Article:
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Dr. Green Week 5 Notes

by: Rachel Ferrell

Dr. Green Week 5 Notes NTRI 2000-002

Rachel Ferrell
GPA 4.0

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Nutrition and Health
Michael Winand Greene
Class Notes
25 ?




Popular in Nutrition and Health

Popular in Nutrition and Food Sciences

This 2 page Class Notes was uploaded by Rachel Ferrell on Friday February 19, 2016. The Class Notes belongs to NTRI 2000-002 at Auburn University taught by Michael Winand Greene in Fall 2015. Since its upload, it has received 55 views. For similar materials see Nutrition and Health in Nutrition and Food Sciences at Auburn University.


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Date Created: 02/19/16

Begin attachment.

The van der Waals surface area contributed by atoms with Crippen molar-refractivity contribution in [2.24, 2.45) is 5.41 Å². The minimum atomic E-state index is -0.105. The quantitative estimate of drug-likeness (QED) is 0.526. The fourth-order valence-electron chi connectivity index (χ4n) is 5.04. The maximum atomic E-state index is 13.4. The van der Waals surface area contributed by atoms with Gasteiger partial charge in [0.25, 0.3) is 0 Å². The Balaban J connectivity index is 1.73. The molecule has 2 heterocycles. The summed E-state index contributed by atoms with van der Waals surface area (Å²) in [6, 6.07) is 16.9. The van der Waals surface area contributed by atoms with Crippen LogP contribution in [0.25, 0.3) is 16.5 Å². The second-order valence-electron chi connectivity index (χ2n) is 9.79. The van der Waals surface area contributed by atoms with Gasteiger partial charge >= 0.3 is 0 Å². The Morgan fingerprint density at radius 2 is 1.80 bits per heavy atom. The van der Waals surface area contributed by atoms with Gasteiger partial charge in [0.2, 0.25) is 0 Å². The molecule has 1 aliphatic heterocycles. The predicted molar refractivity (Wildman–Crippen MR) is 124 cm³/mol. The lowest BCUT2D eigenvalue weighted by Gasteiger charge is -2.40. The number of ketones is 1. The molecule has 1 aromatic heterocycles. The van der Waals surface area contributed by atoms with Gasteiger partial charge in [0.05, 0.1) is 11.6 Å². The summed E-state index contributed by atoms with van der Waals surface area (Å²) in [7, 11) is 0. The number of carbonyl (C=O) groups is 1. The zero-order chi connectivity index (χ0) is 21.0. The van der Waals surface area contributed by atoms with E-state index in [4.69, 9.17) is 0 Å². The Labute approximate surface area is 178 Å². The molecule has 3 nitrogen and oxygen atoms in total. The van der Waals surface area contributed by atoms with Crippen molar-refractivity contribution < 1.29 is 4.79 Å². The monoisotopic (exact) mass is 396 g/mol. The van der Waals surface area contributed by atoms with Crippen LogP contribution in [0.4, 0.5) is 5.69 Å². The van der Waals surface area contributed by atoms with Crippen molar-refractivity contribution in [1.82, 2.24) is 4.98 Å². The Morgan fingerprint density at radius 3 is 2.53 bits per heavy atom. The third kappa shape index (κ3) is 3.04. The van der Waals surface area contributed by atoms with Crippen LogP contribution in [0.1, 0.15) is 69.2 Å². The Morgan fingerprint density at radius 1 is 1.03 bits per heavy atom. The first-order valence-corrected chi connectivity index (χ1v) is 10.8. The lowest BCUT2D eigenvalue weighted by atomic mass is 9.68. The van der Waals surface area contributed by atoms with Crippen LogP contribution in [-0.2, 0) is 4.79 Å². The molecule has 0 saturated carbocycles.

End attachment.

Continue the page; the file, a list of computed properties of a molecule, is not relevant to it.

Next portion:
Rachel  Ferrell   NTRI  2000   2/15/16     Chapter  4:     Dietary  Fiber:   • How  much  do  you  need?   o AI  (Adequate  Intake)=  25g/day  (women)   o AI=  38g/day  (men)   o AI  set  to  reduce  the  risk  of  cardiovascular  disease  and  diabetes   § Also  no  RDA   o DV  (Daily  Value)=  25g  for  a  2000  kcal  diet   • How  much  is  too  much  fiber?   o >60g/day→extra  fluid  would  be  needed   o may  decrease  the  availability  of  some  materials     o unmet  energy  needs  in  children   • Starches  are  digestible→fibers  are  not   o Arrives  at  the  colon  intact   o Because  we  don’t  have  digestible  enzymes  needed  to  break  the  chemical  bonds  in  fiber   • Dietary  fiber=  group  of  polysaccharides   o Similar  characteristics→mostly  made  of  indigestible  plant  polysaccharides   Types  of  Fiber:   • Insoluble/Non-­‐Fermentable  Fiber   o Cellulose   o Hemicellulose   o Lignins   • Soluble  /Viscous  Fiber   o Pectins,  gums,  Mucilages   o Fruits,  veggies,  rice  bran,  psyllium  seed   • Whole  Grains   o 9  in  10  people  don’t  meet  whole  grain  recommendation  of  3  daily  servings   o Look  beyond  food  label  to  list  of  ingredients   § Ex.  Barley,  buckwheat,  corn,  oats,  wheat   • Functional  Fiber   o Ex.  Inulin,  oligofructose   o Added  to  foods   o Resistant  to  digestion,  but  fermentable  (stimulates  bacteria  in  gut)   o Stimulates  growth  of  beneficial  bacteria  (prebiotic)   o Evidence  based  for  designation  (many  experiments  back  up  this  data)   Food  Labels:   • food  labels  don’t  separate  soluble  from  insoluble   • Total  Fiber=  dietary  fiber  +  functional  fiber   o According  to  Institute  of  Medicine   Health  Benefits  of  Adequate  Fiber:   • Insoluble  fiber→adds  mass  to  feces→prevents  constipation   • constipation→increase  risk  of:   o hemorrhoids   o Diverticula  (inflammation  in  the  colon)   • Soluble  fiber→fermentable   o Attracts  water   o Delays  stomach  from  emptying   o Promotes  a  feel  of  being  more  full  (satiety)   o Slows  glucose  absorption  from  small  intestine;  therefore  lowers  need  for  insulin   o Inhibits  absorption  of  cholesterol/  bile  acids  in  bile;  therefore  lowers  blood  cholesterol   concentrations   • Both  soluble  and  insoluble   o Aid  in  body  weight  control   o Reduced  risk  of  colon  cancer     Chapter  5:  Lipids     Types:   • Triglycerides   • Phospholipids   • Sterols  (cholesterol)   Lipid  Terms:   • “Lipids”=  generic  term  for  fats,  oils,  other   • “Fat”=  solid  at  room  temp   • “oil”=  liquid  at  room  temp   Triglycerides:   • =Storage  form  of  lipids  in  the  body   • fats/oil  in  foods  are  mostly  triglycerides   • glycerol  backbone  +  3  fatty  acid  chains   Fatty  Acids:   • =chain  of  carbon  atoms  flanked  by  H  and  an  acid  group  at  one  end   o Omega  end=  methyl  group  (CH ) 3  o Alpha  end=  carboxyl  (COOH)   • saturated  fats=  no  double  bonds   • unsaturated  fats=double  bonds   o monounsaturated  fat=  only  one  double  bond   o polyunsaturated  fat=  more  that  one  double  bond   Abbreviations:   • Saturated  fatty  acid→SFA   • Monounsaturated  fatty  acid→MUFA   • Polyunsaturated  fatty  acid  →PUFA   Essential  Fatty  Acids:   • Bodies  can  only  make  certain  types  of  fatty  acids   • Cant  make→double  bond  after  9  carbon  from  omega  end   • Omega-­‐3  fatty  acids/Omega-­‐6  fatty  acids→essential  fatty  acids   o Omega-­‐3  fatty  acid=  alpha  linolenic  acid  (ALA)   o Omega-­‐6  fatty  acid=  linoleic  acid  (LA)   Fatty  Acid  Forms:   • Saturated  fatty  acids→solid  form   • Unsaturated  fatty  acids→liquid  forms   o Can  be  cis  or  trans   Composition  of  Fats:   • Complex   • Composed  of  both  saturated  and  unsaturated  on  glycerol  backbone   • Many  types/species  of  fatty  acids  (different  number  of  carbons)  


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